“Because I want you to understand those words they say about me are just words. When you are bohemian, you are free, and when you are free, you decide who you are.”

She stared at me for a few seconds and then said, “Did you know that the women in our family have had their own money for four generations?”

I shook my head at her again. Then she said,

“They were bohemians too.” I giggled at what she said because she was tickling me. She told me she never wanted me to change who I was because people didn’t like me. She wanted me to be bohemian. I tried to live that every day.

My father, although not the complete opposite of my mother, was not a Hippie Brown (My father’s nickname for my mother). He was an engineer at NYU and a professor and researcher at Iona College. My father wore a suit to work every day, didn’t own a pair of jeans, but he did have plenty of shoes. Although my father seemed embarrassed sometimes of my mother’s bohemian lifestyle, he also seemed to love the way she interacted with the world and complemented who he was.

My father was tall and muscular. His skin was a dark rich brown, and he had these light brown eyes that belonged to me. When he walked into a room, no one noticed him, but when you realized he was in the room, you could not believe you missed him. My mother was shorter, thicker, and the color of sand. Her eyes were dark, bright, and alive. You fell into them every time you talked to her. I didn’t realize until I was an adult the contrast I saw in my parents was not just their appearance, but their personalities. Disparity was love to me.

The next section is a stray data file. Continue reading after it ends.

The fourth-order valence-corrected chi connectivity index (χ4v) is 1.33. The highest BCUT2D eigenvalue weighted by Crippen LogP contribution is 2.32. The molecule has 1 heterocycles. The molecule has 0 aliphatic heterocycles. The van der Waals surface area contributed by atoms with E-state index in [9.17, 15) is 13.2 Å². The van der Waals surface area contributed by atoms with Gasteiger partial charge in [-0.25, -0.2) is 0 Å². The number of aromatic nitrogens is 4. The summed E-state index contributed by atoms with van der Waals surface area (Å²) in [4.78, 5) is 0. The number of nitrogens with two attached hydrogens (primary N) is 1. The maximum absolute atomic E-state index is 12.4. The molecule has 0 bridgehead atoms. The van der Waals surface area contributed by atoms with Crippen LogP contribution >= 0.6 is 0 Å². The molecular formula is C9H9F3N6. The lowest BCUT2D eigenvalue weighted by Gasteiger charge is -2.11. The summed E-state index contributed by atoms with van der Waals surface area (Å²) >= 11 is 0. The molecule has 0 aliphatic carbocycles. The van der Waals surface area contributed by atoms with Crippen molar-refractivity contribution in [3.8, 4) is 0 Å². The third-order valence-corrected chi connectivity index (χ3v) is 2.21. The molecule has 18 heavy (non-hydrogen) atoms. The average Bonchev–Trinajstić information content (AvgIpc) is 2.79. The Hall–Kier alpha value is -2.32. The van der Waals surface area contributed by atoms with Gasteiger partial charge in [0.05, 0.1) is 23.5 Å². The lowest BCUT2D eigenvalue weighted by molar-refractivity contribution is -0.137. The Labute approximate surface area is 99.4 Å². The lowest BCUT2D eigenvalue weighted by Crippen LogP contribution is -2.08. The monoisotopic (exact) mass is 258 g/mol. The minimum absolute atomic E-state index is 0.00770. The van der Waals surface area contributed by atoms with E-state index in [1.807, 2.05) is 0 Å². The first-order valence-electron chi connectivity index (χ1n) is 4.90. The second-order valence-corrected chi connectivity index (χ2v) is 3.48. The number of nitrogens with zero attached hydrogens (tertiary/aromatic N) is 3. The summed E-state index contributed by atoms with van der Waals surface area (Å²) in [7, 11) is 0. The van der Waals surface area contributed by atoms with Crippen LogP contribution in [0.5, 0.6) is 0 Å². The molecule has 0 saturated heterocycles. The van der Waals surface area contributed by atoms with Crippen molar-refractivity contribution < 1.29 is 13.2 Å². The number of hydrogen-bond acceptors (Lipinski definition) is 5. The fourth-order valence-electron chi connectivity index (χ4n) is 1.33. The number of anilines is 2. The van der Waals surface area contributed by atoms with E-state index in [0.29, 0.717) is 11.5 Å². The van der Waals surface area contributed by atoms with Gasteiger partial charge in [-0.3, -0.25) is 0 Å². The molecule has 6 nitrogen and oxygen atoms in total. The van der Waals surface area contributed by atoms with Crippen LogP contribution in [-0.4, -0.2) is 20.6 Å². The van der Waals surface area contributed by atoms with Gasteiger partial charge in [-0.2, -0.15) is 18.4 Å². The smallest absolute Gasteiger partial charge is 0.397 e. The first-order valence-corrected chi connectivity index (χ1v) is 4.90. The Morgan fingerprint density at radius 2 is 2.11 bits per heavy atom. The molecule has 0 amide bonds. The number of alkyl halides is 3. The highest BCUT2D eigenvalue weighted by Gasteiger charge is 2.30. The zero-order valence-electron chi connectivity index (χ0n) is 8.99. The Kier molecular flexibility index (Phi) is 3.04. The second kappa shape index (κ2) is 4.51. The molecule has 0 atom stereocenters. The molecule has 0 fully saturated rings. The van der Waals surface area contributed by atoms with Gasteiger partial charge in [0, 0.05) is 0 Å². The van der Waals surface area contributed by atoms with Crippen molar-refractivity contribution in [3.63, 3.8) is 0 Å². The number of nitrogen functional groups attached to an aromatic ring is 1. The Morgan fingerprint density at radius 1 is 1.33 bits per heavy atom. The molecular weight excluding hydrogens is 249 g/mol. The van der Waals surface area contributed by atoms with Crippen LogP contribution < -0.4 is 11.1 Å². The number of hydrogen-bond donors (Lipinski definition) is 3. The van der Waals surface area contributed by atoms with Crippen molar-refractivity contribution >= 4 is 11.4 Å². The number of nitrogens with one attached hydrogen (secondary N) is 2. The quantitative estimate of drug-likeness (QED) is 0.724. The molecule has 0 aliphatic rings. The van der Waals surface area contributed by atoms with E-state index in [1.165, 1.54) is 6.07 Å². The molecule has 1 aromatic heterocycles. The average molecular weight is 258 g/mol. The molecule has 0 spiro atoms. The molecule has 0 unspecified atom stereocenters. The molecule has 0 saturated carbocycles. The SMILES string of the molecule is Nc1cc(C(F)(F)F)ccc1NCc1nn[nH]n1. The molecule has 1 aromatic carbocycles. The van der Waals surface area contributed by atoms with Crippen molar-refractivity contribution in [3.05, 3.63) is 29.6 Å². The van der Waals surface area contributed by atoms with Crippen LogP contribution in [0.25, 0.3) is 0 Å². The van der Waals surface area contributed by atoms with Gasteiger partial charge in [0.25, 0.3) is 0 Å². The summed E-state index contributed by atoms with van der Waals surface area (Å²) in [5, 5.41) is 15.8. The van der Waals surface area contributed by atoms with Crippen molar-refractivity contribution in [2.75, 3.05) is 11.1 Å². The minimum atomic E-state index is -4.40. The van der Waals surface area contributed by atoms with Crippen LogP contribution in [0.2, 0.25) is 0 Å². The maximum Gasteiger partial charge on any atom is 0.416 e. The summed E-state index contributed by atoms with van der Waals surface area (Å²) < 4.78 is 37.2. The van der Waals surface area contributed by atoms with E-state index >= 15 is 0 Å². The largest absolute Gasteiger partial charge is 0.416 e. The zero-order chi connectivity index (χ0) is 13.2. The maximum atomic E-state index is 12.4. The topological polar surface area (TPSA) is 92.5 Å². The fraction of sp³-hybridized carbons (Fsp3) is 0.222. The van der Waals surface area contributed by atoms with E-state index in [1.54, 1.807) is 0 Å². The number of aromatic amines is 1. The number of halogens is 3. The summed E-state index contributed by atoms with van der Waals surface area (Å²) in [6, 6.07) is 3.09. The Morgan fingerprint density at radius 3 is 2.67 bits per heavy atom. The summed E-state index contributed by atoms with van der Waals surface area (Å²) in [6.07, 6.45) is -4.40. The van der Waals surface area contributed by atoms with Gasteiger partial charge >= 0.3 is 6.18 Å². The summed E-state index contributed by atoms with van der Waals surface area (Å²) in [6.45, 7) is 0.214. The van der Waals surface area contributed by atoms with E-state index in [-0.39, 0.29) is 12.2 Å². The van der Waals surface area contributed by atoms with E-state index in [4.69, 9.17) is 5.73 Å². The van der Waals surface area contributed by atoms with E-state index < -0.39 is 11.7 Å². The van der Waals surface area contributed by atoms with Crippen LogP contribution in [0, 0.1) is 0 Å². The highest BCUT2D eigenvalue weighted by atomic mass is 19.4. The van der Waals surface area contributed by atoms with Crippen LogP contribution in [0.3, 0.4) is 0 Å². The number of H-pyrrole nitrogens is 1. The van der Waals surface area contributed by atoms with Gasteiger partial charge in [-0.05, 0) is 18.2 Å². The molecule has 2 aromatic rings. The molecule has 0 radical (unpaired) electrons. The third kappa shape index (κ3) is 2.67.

When you are a child, concepts do not always make sense to you or you do not realize what they are until you get older. When I watched my parents dancing in our living room to the Spinners, Van McCoy, the Four Tops, or Chic, I saw my parents being goofy and putting on a show for me and my brothers. We would all laugh and sing along to the songs.

When I was older, I remembered their dancing differently. My mother looked at my father with a smile that she never gave to me or my brothers. My father held my mother tight enough so she would not get away, and loose enough that she could move. Both memories allowed me to feel what they were to each other more than hear or see their love. I will always be grateful for that.